Sunday, April 01, 2012

The Four Churches

Blake's family were religiously sophisticated; as a child he likely attended Swedenborg religious groups, Moravian services, possibly Behemist ones, maybe even Methodist and Quaker ones (this is pure surmise!)  Through it all he developed an anti-clerical viewpoint.  An assiduous student of the Bible he had great familiarity with the various religious forms of the Hebrews over a couple of millenia.

In the Old Testament he found various alternatives to a monotheistic God; the prophets often accused the children of Israel of "whoring after false Gods".  The chief rival of Moses, Jehovah was often called Baal.   A generic term it included a sexual dimension in many cases.  They accused the Israelites of worshipping false gods 'under every green tree'.

Blake's biblical research, as well as observations of the low levels of ethics and morality of the Established Church, led him to a dim view of Churches. This is perhaps best seen in this series of readings re the "Four Churches", the latest in a historical sequence spanning  time; The Four Churches appears in the Four Zoas, in  Milton and in Jerusalem:

In The Four Zoas (Erdman 380):
I [Los] am that shadowy Prophet who six thousand years ago
Fell from my station in the Eternal bosom. I divided
To multitude & my multitudes are children of Care & Labour
O Rahab I behold thee I was once like thee a Son
Of Pride and I also have piercd the Lamb of God in pride & wrath
Hear me repeat my Generations that thou mayst also repent

And these are the Sons of Los & Enitharmon. Rintrah Palamabron  
Theotormon Bromion Antamon Ananton Ozoth Ohana
Sotha Mydon Ellayol Natho Gon Harhath Satan
Har Ochim Ijim Adam Reuben Simeon Levi Judah Dan Naphtali
Gad Asher Issachar Zebulun Joseph Benjamin David Solomon
Paul Constantine Charlemaine Luther Milton

Four of the last 5 appear next in Blake's Poem, Milton

I saw the Covering Cherub        
Divide Four-fold into Four Churches when Lazarus arose
Paul, Constantine, Charlemaine, Luther; behold they stand before
Next in Jerusalem Plate 56:
 Then the response came warbling from trilling Looms in Albion
We Women tremble at the light therefore: hiding fearful
The Divine Vision with Curtain & Veil & fleshly Tabernacle       

Los utter'd: swift as the rattling thunder upon the mountains[:]
Look back into the Church Paul! Look! Three Women around
The Cross! O Albion why didst thou a Female Will Create
(Erdman 206)

And finally in Jerusalem Plate 76:
And these the names of the Twenty-seven Heavens & their Churches
Adam, Seth, Enos, Cainan, Mahalaleel, Jared, Enoch,
Methuselah, Lamech; these are the Giants mighty, Hermaphroditic
Noah, Shem, Arphaxad, Cainan the Second, Salah, Heber,
Peleg, Reu, Serug, Nahor, Terah: these are the Female Males:
A Male within a Female hid as in an Ark & Curtains.       
Abraham, Moses, Solomon, Paul, Constantine, Charlemaine,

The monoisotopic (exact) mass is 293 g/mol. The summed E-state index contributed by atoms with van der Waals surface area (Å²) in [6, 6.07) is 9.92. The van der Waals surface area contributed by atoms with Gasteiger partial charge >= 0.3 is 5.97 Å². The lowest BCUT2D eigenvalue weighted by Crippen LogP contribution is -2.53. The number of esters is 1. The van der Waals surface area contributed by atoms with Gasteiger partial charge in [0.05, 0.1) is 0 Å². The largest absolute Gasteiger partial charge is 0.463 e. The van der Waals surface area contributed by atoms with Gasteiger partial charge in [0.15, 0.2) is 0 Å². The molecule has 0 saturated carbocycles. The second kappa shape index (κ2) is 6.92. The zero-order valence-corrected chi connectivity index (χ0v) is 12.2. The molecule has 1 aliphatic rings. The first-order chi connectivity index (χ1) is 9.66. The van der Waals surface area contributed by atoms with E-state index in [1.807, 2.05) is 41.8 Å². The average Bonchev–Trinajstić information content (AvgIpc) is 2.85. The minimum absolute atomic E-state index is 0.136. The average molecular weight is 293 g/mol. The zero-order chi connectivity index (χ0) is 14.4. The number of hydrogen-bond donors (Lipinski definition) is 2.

Luther. these Seven are the Male Females: the Dragon Forms
The Female hid within a Male: thus Rahab is reveald
Mystery Babylon the Great: the Abomination of Desolation
Religion hid in War: a Dragon red, & hidden Harlot        
But Jesus breaking thro' the Central Zones of Death & Hell
Opens Eternity in Time & Space; triumphant in Mercy
Thus are the Heavens formd by Los within the Mundane Shell
And where Luther ends Adam begins again in Eternal Circle
To awake the Prisoners of Death; to bring Albion again           
With Luvah into light eternal, in his eternal day.
(Erdman 230-31)

Many interesting ideas and biblical references appear in these reading; here are a few:

The Sons of Los embody a poetic list of various epochs in Israel's history (they begin with the four principals in the poem, Milton). The group beginning with Reuben are a listing of the 12 sons of the historical personage, Israel and might be thought of as provinces of the nation. The last seven represent the last two levels of Old Testament culture (for Blake!) and five succeeding periods in the History of Christianity.

Blake called all these 'Sons of Los 'Churches' (cultures might be more reasonable, but the least to expect from Blake was 'reason'; it never got in the way of poetry).

The Covering Cherub is a biblical term from Ezekiel. It harks back to Genesis where Adam and Eve had tasted of the Tree of the Knowledge of God and Evil and God cast them out of the Garden and put a cherub with a flaming sword in the Gate to keep them out.

In Milton Plate 24 Blake tells us that the Covering Cherub divided into the four Christian Churches (a pretty damning indictment of conventional Christianity through two thousand years and about as poetic as you can get).

In Jerusalem Plate 56 Blake recalled the three women around the cross and associates that with Albion's  creation of the Female Will.

In Plate 76 he names the Churches and associates the last seven with Revelation, using terms like the Abomination of Desolation and the dragon red and hidden harlot.  Finally he sees all this as the Circle of Destiny and offers the dire prospect that it may simply revolve again.

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